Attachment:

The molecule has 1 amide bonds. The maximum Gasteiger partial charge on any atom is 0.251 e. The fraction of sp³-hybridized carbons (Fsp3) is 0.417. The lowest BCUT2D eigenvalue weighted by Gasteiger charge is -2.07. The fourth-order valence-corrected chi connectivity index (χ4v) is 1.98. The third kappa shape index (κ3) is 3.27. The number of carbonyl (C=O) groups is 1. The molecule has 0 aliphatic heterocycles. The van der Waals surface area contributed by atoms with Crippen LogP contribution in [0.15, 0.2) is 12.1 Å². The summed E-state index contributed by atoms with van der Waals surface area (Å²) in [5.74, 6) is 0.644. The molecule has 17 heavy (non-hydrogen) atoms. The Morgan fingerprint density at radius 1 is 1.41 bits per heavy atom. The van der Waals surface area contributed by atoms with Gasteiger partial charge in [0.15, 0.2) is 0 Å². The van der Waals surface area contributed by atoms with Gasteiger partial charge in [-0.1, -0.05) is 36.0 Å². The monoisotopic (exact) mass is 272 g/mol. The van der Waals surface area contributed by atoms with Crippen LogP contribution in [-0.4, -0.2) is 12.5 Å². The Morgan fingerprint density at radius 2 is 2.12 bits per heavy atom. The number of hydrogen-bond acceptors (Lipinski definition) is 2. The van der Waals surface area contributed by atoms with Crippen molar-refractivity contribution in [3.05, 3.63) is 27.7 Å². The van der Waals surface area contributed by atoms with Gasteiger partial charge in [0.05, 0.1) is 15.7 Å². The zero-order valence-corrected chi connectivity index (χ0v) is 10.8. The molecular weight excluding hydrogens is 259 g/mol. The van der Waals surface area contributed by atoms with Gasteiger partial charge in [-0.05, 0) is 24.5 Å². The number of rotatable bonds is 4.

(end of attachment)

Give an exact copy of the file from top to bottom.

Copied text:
The molecule has 1 amide bonds. The maximum Gasteiger partial charge on any atom is 0.251 e. The fraction of sp³-hybridized carbons (Fsp3) is 0.417. The lowest BCUT2D eigenvalue weighted by Gasteiger charge is -2.07. The fourth-order valence-corrected chi connectivity index (χ4v) is 1.98. The third kappa shape index (κ3) is 3.27. The number of carbonyl (C=O) groups is 1. The molecule has 0 aliphatic heterocycles. The van der Waals surface area contributed by atoms with Crippen LogP contribution in [0.15, 0.2) is 12.1 Å². The summed E-state index contributed by atoms with van der Waals surface area (Å²) in [5.74, 6) is 0.644. The molecule has 17 heavy (non-hydrogen) atoms. The Morgan fingerprint density at radius 1 is 1.41 bits per heavy atom. The van der Waals surface area contributed by atoms with Gasteiger partial charge in [0.15, 0.2) is 0 Å². The van der Waals surface area contributed by atoms with Gasteiger partial charge in [-0.1, -0.05) is 36.0 Å². The monoisotopic (exact) mass is 272 g/mol. The van der Waals surface area contributed by atoms with Crippen LogP contribution in [-0.4, -0.2) is 12.5 Å². The Morgan fingerprint density at radius 2 is 2.12 bits per heavy atom. The number of hydrogen-bond acceptors (Lipinski definition) is 2. The van der Waals surface area contributed by atoms with Crippen molar-refractivity contribution in [3.05, 3.63) is 27.7 Å². The van der Waals surface area contributed by atoms with Gasteiger partial charge in [0.05, 0.1) is 15.7 Å². The zero-order valence-corrected chi connectivity index (χ0v) is 10.8. The molecular weight excluding hydrogens is 259 g/mol. The van der Waals surface area contributed by atoms with Gasteiger partial charge in [-0.05, 0) is 24.5 Å². The number of rotatable bonds is 4.